18. Kanazin V, Marek LF, Shoemaker RC (1996) Resistance gene analogs are conserved and clustered in soybean. Proc Natl Acad Sci USA 93 11746–750Google Scholar
  19. Keen NT (1990) Gene-for-gene complementarity in plant-pathogen interactions. Annu Rev Genet 24:447–463PubMedGoogle Scholar
  20. Kobe B, Kajava AV (2001) The leucine rich repeat as a protein recognition motif. Curr Opin Struct Biol 11:725–732CrossRefPubMedGoogle Scholar
  21. Leister D, Kurth J, Laurie DA, Yano M, Sasaki T, Devos K, Graner A, Schulze-Lefert P (1998) Rapid reorganization of resistance gene homologues in cereal genomes. Proc Natl Acad Sci USA 95:370–375PubMedGoogle Scholar
  22. Lupas A, Van Dyke M, Stock J (1991) Predicting coiled coils from protein sequences. Science 252:1162–4PubMedGoogle Scholar
  23. Meyers BC, Shen KA, Rohani P, Gaut BS, Michelmore RW (1998) Receptor-like genes in the major resistance locus of lettuce are subject to divergent selection. Plant Cell 11:1833–1846Google Scholar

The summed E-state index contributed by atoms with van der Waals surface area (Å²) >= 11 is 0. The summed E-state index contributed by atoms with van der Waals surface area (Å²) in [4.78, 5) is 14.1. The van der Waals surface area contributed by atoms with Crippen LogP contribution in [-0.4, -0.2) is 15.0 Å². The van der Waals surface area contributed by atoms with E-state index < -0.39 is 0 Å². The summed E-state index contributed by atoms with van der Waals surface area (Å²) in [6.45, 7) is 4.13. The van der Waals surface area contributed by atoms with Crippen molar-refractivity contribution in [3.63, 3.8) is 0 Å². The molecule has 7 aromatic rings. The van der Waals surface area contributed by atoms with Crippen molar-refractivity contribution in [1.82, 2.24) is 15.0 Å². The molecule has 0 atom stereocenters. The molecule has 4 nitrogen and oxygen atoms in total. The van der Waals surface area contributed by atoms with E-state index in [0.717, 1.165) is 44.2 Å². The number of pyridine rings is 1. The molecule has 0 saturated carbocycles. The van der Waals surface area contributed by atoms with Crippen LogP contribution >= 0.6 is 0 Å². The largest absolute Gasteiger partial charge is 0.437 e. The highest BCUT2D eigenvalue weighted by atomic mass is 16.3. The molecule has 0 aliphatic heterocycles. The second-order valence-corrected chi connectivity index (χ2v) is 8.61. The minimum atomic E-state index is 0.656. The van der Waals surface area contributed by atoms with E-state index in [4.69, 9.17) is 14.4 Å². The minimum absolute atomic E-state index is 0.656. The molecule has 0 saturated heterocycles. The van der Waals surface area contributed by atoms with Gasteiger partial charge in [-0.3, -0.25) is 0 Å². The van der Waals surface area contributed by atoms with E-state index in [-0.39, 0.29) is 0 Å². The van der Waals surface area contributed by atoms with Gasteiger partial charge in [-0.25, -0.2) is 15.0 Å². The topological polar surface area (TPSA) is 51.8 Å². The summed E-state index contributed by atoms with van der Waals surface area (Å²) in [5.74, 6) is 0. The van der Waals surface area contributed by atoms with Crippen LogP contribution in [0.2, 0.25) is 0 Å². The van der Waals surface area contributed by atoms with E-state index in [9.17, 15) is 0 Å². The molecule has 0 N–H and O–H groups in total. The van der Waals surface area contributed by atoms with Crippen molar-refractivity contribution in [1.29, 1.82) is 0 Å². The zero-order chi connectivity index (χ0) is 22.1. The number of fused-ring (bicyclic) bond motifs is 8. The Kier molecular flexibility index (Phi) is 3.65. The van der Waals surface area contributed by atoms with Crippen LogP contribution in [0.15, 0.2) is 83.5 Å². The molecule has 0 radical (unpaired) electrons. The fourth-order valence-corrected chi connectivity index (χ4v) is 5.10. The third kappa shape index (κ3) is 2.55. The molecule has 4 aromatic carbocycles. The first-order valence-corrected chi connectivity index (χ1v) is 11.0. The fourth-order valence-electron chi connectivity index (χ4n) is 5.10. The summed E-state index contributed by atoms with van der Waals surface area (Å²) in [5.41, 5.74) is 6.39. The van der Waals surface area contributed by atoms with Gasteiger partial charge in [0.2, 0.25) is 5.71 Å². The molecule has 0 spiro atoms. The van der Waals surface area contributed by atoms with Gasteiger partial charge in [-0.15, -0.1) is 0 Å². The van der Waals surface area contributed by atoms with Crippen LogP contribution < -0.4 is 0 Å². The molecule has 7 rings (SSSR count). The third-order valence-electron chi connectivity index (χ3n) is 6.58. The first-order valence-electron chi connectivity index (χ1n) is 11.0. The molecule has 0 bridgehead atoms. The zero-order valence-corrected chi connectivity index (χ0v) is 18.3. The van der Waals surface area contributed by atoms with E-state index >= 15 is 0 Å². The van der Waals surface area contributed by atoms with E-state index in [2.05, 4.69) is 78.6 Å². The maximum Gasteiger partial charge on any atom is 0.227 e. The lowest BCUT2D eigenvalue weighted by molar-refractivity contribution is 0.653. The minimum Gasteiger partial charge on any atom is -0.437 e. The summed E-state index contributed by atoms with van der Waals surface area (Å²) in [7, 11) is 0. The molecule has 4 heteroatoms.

24. Meyers BC, Dickerman AW, Michelmore RW, Sivaramakrishnan S, Sobral BW, Young ND (1999) Plant disease resistance genes encode members of an ancient and diverse protein family within the nucleotide-binding superfamily. Plant J 20:317–332CrossRefPubMedGoogle Scholar
  25. Meyers BC, Morgante M, Michelmore RW (2002) TIR-X and TIR-NBS proteins: two new families related to disease resistance TIR-NBS-LRR proteins encoded in Arabidopsis and other plant genomes. Plant J 32:77–92CrossRefPubMedGoogle Scholar
  26. Meyers BC, Kozik A, Griego A, Kuang H, Michelmore RW (2003) Genome-wide analysis of NBS-LRR-encoding genes in Arabidopsis. Plant Cell 15:809–834CrossRefPubMedGoogle Scholar